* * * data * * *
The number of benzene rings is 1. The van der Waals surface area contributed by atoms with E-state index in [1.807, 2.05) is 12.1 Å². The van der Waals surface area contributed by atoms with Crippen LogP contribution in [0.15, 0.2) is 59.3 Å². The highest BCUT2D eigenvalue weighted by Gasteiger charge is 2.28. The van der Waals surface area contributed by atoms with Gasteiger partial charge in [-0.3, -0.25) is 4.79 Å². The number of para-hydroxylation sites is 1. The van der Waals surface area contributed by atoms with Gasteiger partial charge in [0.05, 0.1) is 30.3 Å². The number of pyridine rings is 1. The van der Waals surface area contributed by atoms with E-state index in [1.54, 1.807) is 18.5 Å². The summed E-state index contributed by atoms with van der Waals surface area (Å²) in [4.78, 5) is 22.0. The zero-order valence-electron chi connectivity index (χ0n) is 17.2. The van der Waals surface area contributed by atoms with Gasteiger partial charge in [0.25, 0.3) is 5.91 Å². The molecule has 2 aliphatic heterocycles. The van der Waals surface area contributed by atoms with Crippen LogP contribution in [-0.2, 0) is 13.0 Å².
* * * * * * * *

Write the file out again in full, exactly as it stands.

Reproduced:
The number of benzene rings is 1. The van der Waals surface area contributed by atoms with E-state index in [1.807, 2.05) is 12.1 Å². The van der Waals surface area contributed by atoms with Crippen LogP contribution in [0.15, 0.2) is 59.3 Å². The highest BCUT2D eigenvalue weighted by Gasteiger charge is 2.28. The van der Waals surface area contributed by atoms with Gasteiger partial charge in [-0.3, -0.25) is 4.79 Å². The number of para-hydroxylation sites is 1. The van der Waals surface area contributed by atoms with Gasteiger partial charge in [0.05, 0.1) is 30.3 Å². The number of pyridine rings is 1. The van der Waals surface area contributed by atoms with E-state index in [1.54, 1.807) is 18.5 Å². The summed E-state index contributed by atoms with van der Waals surface area (Å²) in [4.78, 5) is 22.0. The zero-order valence-electron chi connectivity index (χ0n) is 17.2. The van der Waals surface area contributed by atoms with Gasteiger partial charge in [0.25, 0.3) is 5.91 Å². The molecule has 2 aliphatic heterocycles. The van der Waals surface area contributed by atoms with Crippen LogP contribution in [-0.2, 0) is 13.0 Å².